Khan's arrival on his first day in office was markedly different from that of his predecessor, Boris Johnson.
Although famous for cycling just about everywhere, the former mayor turned up at City Hall in 2008 in a private car.
Khan beat his rival Zac Goldsmith to the top job on Friday night, when it was announced he won 1,310,143 votes to the Tory MP's 994,614.
After a long-fought campaign, Khan pledged in his speech immediately after being sworn in to be a "mayor for all Londoners".
“I’m determined to lead the most transparent, engaged and accessible administration London has ever seen, and to represent every single community, and every single part of our city. A Mayor for all Londoners," he said on Saturday.
"So I wanted to do the signing-in ceremony here. In the very heart of our city, surrounded by Londoners of all backgrounds."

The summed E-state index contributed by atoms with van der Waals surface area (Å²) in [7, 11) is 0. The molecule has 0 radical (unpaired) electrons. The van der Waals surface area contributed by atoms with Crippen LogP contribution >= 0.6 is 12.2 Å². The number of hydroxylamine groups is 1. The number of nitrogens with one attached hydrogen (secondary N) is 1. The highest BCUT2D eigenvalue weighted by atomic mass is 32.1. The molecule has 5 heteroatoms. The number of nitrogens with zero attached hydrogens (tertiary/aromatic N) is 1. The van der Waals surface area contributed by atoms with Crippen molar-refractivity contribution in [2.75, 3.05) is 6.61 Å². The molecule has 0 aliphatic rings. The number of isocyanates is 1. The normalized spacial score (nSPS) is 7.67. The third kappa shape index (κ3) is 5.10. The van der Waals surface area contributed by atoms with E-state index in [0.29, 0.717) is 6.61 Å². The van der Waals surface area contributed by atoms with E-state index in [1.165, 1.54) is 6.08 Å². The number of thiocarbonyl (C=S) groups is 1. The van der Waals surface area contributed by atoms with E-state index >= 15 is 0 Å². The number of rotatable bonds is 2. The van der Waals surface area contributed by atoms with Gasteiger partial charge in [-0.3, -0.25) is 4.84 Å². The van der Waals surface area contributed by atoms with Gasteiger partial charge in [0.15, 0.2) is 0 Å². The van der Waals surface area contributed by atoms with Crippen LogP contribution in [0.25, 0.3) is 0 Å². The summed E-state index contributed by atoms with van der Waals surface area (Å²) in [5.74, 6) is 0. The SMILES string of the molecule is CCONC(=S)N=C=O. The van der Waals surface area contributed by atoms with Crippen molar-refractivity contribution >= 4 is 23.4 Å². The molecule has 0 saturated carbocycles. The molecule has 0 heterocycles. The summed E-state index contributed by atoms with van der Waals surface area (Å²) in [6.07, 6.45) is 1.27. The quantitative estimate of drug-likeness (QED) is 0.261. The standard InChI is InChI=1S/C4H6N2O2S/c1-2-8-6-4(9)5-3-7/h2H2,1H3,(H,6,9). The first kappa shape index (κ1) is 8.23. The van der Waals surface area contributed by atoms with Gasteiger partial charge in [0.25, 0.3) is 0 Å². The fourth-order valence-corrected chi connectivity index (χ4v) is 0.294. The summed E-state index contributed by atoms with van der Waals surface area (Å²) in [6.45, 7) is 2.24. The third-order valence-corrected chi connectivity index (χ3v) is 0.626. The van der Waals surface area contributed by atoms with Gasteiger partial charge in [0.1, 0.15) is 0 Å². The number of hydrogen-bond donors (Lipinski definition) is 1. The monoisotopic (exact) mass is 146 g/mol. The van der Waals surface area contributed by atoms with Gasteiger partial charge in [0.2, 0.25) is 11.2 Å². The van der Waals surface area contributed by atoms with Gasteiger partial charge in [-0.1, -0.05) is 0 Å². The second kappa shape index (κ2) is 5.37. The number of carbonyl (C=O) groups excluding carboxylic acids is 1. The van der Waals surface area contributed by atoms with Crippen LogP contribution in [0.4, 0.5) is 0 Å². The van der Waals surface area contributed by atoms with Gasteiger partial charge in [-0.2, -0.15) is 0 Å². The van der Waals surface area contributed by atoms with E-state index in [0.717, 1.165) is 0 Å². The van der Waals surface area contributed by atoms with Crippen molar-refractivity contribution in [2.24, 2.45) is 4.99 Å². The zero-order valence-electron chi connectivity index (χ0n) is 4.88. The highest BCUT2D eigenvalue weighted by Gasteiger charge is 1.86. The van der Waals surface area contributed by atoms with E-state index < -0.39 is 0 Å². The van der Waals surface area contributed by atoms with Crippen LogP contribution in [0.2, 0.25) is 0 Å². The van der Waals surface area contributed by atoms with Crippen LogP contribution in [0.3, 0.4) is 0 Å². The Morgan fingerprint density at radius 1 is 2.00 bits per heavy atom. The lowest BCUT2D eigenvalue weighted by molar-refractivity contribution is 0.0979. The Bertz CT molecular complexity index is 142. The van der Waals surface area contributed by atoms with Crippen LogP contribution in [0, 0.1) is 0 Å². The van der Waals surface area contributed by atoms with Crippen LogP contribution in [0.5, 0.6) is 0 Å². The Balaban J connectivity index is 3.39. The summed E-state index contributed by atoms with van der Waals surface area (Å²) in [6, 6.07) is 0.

He added: "I’m only here today because of the opportunity and helping hand that our city gave me and my family. And my burning ambition for our city, that will guide my mayoralty, is to ensure that all Londoners get the opportunities that this city gave to me.
"My promise to you is this. I promise you I will always do everything I can in my power to make our city better. I will be a Mayor for Londoners."
Khan added that he was "deeply humbled by the hope and trust" voters placed in him, adding: "I want to thank every single Londoner for making the impossible possible."
He added: "I’m so proud that Londoners have today chosen hope over fear and unity over division," in a jab at the overwhelming negative campaign run by Goldsmith.
It was a tactic that would seriously backfire, not just in the results of the election but also in the reaction of Conservatives:
And even Goldsmith's own sister:
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